5 reasons why Democrats' "better deal" must include public education

The Trump/DeVos education agenda is extraordinarily unpopular — and gives Democrats a big opening

Published July 30, 2017 1:30PM (EDT)

Betsy DeVos   (AP/Susan Walsh)
Betsy DeVos (AP/Susan Walsh)

This article originally appeared on AlterNet


The Democratic Party rolled out "A Better Deal" this week, aimed at winning back working-class voters. The populist pitch takes aim at corporate power, a refreshing change for a party too often enthralled to Wall Street. But A Better Deal is virtually silent on the topic of public education — and that’s a major missed opportunity. With the Trump/DeVos agenda of budget cuts and school privatization deeply unpopular even among the president’s supporters, now is an ideal time for Democrats to speak up on behalf of public schools.

Here are five reasons why.

1. Trump is vulnerable on education

Since President Trump took office and brought on board Betsy DeVos as his education secretary, the Republican plan for public schools has been to severely cut their funding and redirect taxpayer dollars from local public schools to "options" such as charter schools and vouchers to pay for private schools.

Voters by and large reject this. According to a recent survey by Hart Research, voters overwhelmingly oppose cutting education spending. Nearly half, 48 percent, of Trump's supporters don't want to see education funding cut.

Voters also overwhelmingly don’t want to see money taken away from public schools and given to charter schools and private school. Only 23 percent of Trump voters want to prioritize funding "school choice" over funding the public system.

2. Betsy DeVos is a lightning rod for popular dissent

DeVos, the first Cabinet member in history who had to have a vice president break a tie vote for confirmation, has motivated an array of progressive groupsto engage in the unprecedented outpouring of opposition to her. Similarly, civil rights organizations, which often differ with public education activists on charter schools and school vouchers, strongly oppose DeVos. She is Trump's least popular Cabinet member, and she continues to inspire boisterous protests wherever she goes.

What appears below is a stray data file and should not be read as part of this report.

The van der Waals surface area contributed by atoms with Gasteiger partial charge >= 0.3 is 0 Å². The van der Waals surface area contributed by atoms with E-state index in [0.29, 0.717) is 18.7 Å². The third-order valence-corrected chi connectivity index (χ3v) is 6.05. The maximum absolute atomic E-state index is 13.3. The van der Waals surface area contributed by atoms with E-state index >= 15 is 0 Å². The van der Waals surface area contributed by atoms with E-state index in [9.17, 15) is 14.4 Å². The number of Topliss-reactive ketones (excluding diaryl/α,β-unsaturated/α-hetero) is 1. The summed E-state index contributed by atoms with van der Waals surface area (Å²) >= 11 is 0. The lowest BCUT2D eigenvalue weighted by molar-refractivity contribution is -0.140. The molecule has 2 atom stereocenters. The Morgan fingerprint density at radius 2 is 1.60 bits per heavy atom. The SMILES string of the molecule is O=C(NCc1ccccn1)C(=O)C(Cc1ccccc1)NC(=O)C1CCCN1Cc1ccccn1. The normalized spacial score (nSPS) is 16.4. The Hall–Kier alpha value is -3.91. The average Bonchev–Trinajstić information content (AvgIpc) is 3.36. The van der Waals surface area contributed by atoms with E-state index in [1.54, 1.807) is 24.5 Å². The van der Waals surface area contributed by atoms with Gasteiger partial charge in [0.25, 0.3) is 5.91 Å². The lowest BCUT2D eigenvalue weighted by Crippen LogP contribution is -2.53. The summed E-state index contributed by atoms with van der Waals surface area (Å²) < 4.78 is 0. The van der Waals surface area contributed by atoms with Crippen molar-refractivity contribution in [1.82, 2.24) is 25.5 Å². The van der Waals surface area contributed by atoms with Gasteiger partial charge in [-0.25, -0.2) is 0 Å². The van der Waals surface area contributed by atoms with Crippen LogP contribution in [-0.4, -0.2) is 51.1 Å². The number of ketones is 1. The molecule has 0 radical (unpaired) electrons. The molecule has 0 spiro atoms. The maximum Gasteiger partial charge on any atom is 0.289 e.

Her support for "school choice," a subject Democrats have sparred over for years, has turned that policy option "toxic," writes Graham Vyse for the "New Republic." Vyse quotes my colleague at The Progressive, Julian Vazquez Heilig, who explains, “There’s really an awakening in communities that school choice isn’t as promised — that when charter schools and private schools are able to make decisions about kids without any recourse for families, communities are discovering that they’ve been sold a bill of goods.”

Democrats can't afford to be on the wrong side of that awakening, so nothing but vehement opposition to DeVos is advisable.

3. Support for education unites labor and civil rights

A lot of conversation about how to "fix" the Democratic Party has been about the supposed divide over whether the party should focus on relieving the pain of the working class or whether the future of the party is catering to a rising electorate of low-income and non-white voters who've grown impatient with government inattention to their needs.